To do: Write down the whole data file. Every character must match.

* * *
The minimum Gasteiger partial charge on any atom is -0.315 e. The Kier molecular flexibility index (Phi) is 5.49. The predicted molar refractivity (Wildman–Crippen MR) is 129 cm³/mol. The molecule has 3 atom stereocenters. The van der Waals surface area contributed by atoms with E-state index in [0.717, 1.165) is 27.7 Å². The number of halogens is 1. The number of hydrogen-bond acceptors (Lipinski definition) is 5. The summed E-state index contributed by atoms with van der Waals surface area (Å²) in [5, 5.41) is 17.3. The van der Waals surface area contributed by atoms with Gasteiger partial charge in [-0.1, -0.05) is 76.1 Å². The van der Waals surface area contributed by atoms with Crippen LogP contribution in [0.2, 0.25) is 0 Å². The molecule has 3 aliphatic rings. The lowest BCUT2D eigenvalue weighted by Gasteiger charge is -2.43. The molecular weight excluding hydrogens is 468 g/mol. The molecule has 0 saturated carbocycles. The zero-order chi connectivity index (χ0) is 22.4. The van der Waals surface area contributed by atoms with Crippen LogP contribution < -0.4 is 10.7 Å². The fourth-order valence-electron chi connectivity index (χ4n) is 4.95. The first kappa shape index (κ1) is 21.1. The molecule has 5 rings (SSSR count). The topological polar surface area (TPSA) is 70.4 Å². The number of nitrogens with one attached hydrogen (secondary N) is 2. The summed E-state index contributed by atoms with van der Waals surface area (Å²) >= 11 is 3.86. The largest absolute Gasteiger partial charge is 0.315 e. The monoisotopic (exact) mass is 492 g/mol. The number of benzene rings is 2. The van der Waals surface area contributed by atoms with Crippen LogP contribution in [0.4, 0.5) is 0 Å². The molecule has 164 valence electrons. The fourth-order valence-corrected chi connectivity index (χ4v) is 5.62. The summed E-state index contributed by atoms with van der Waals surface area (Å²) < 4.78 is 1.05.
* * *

The minimum Gasteiger partial charge on any atom is -0.315 e. The Kier molecular flexibility index (Phi) is 5.49. The predicted molar refractivity (Wildman–Crippen MR) is 129 cm³/mol. The molecule has 3 atom stereocenters. The van der Waals surface area contributed by atoms with E-state index in [0.717, 1.165) is 27.7 Å². The number of halogens is 1. The number of hydrogen-bond acceptors (Lipinski definition) is 5. The summed E-state index contributed by atoms with van der Waals surface area (Å²) in [5, 5.41) is 17.3. The van der Waals surface area contributed by atoms with Gasteiger partial charge in [-0.1, -0.05) is 76.1 Å². The van der Waals surface area contributed by atoms with Crippen LogP contribution in [0.2, 0.25) is 0 Å². The molecule has 3 aliphatic rings. The lowest BCUT2D eigenvalue weighted by Gasteiger charge is -2.43. The molecular weight excluding hydrogens is 468 g/mol. The molecule has 0 saturated carbocycles. The zero-order chi connectivity index (χ0) is 22.4. The van der Waals surface area contributed by atoms with Crippen LogP contribution < -0.4 is 10.7 Å². The fourth-order valence-electron chi connectivity index (χ4n) is 4.95. The first kappa shape index (κ1) is 21.1. The molecule has 5 rings (SSSR count). The topological polar surface area (TPSA) is 70.4 Å². The number of nitrogens with one attached hydrogen (secondary N) is 2. The summed E-state index contributed by atoms with van der Waals surface area (Å²) >= 11 is 3.86. The largest absolute Gasteiger partial charge is 0.315 e. The monoisotopic (exact) mass is 492 g/mol. The number of benzene rings is 2. The van der Waals surface area contributed by atoms with Crippen LogP contribution in [0.4, 0.5) is 0 Å². The molecule has 164 valence electrons. The fourth-order valence-corrected chi connectivity index (χ4v) is 5.62. The summed E-state index contributed by atoms with van der Waals surface area (Å²) < 4.78 is 1.05.